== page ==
MR166
not rated yet Dec 15, 2017
Electric cars should become more reliable than gas powered ones. Thus they should last more years. Also sensors should be able to predict most failures. As cars communicate with each other there should be a lot less heavy braking and acceleration. Lastly highways should be able to handle more cars per hour under automatic control. A vehicle that is operated to it's full potential should be cheaper to run than one that sits idle much, if not most, of the time and loses much of it's value due to aging not use.
snoosebaum
not rated yet Dec 15, 2017
one youtuber who might know, suggested the whole robot car thing is to keep faces in front of advertisers longer
Eikka
not rated yet Dec 16, 2017
Electric cars should become more reliable than gas powered ones. Thus they should last more years.


Electric cars have batteries, which have much shorter shelf-lifes than the usual service life of a car, and there's no incentive for manufacturers to actually make you a car that lasts longer when they want you to buy a new one every five years.

A vehicle that is operated to it's full potential should be cheaper to run than one that sits idle much


That depends on how you define potential. One pays for availability as well as use, so a car sitting on your driveway that you own can be worth more to you than a taxi cab "driving to its full potential".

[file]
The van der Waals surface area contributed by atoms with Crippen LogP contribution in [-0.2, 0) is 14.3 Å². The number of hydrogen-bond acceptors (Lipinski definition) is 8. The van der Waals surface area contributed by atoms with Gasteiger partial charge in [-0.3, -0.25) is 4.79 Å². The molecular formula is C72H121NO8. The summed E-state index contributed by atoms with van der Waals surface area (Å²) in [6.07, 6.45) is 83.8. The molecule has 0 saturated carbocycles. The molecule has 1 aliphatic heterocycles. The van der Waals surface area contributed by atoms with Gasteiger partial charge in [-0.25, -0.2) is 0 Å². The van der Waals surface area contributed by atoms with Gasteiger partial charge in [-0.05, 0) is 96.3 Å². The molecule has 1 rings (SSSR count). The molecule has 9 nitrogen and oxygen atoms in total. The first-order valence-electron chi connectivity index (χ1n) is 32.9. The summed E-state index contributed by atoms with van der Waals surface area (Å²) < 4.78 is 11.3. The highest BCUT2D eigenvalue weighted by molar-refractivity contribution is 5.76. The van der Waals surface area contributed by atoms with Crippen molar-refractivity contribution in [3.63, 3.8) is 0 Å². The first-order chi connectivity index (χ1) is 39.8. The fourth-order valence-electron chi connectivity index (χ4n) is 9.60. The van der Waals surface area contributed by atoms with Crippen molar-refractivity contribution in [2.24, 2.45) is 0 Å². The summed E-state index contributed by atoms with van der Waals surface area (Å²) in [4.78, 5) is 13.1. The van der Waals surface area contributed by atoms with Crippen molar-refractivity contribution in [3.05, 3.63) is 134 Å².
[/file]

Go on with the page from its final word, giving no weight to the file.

And again, the rental/shared car cannot be driven to its full potential, because it has to be taken out of service when it starts to show obvious signs of wear and tear. Meanwhile, a private owner can very well drive their own car ignoring a couple rust spots.
MR166
not rated yet Dec 16, 2017
Your argument the there will be no resale market for used self driving taxies does not make sense because people will always need transport. Thus there will be a market for the used vehicle. If there is no market for them that can only mean that the entire used car market has crashed because of the popularity of these taxis. If it can be worked out with reasonable insurance rates due to increased safety, I can see people commuting to work in their SDC ( self driving car ) and then having it become a city taxi cab while they are at work. The battery problem should be solved by new technology by the time that all of the other problems are worked out. There could be 2 or 3 tiers of service at decreasing prices as these cars age. If I could purchase autonomous transportation at a discount due to a little rust I personally would accept the tradeoff.

The biggest problem will be the electronics and programming of these new SDCs. A whole new set of laws will be needed.
MR166
not rated yet Dec 16, 2017
I could see a whole new set of business models developing around these SDCs. Unmanned car washes to keep them clean and perhaps even some sort of robot interior vacuum service.
MR166
not rated yet Dec 16, 2017
I could see using them for courier services. You get a text when your package arrives. People will be sending them to the grocery store for a quart of milk and a dozen eggs or "to go" restaurant meals.

Labor, insurance and gasoline are by far the biggest costs in the taxi industry. I feel that all of these could be significantly lowered by SDCs. Even traffic congestion could be managed by having whole sections of a city communicate with these vehicles.